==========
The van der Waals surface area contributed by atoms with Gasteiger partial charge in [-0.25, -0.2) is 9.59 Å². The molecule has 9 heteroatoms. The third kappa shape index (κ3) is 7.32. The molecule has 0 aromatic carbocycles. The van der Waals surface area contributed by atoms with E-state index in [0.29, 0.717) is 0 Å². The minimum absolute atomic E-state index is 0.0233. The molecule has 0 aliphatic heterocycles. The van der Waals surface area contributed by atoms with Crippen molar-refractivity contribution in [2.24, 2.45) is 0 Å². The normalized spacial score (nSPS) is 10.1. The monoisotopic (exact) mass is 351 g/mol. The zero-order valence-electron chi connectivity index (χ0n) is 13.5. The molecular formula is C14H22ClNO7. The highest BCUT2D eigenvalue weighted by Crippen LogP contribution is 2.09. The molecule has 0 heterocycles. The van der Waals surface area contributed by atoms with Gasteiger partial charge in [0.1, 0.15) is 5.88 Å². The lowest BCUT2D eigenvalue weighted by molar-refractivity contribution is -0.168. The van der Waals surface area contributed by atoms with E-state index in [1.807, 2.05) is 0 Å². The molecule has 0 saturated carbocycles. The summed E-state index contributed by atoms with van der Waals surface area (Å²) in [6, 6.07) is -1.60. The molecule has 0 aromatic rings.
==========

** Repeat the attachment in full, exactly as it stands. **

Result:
The van der Waals surface area contributed by atoms with Gasteiger partial charge in [-0.25, -0.2) is 9.59 Å². The molecule has 9 heteroatoms. The third kappa shape index (κ3) is 7.32. The molecule has 0 aromatic carbocycles. The van der Waals surface area contributed by atoms with E-state index in [0.29, 0.717) is 0 Å². The minimum absolute atomic E-state index is 0.0233. The molecule has 0 aliphatic heterocycles. The van der Waals surface area contributed by atoms with Crippen molar-refractivity contribution in [2.24, 2.45) is 0 Å². The normalized spacial score (nSPS) is 10.1. The monoisotopic (exact) mass is 351 g/mol. The zero-order valence-electron chi connectivity index (χ0n) is 13.5. The molecular formula is C14H22ClNO7. The highest BCUT2D eigenvalue weighted by Crippen LogP contribution is 2.09. The molecule has 0 heterocycles. The van der Waals surface area contributed by atoms with Gasteiger partial charge in [0.1, 0.15) is 5.88 Å². The lowest BCUT2D eigenvalue weighted by molar-refractivity contribution is -0.168. The van der Waals surface area contributed by atoms with E-state index in [1.807, 2.05) is 0 Å². The molecule has 0 saturated carbocycles. The summed E-state index contributed by atoms with van der Waals surface area (Å²) in [6, 6.07) is -1.60. The molecule has 0 aromatic rings.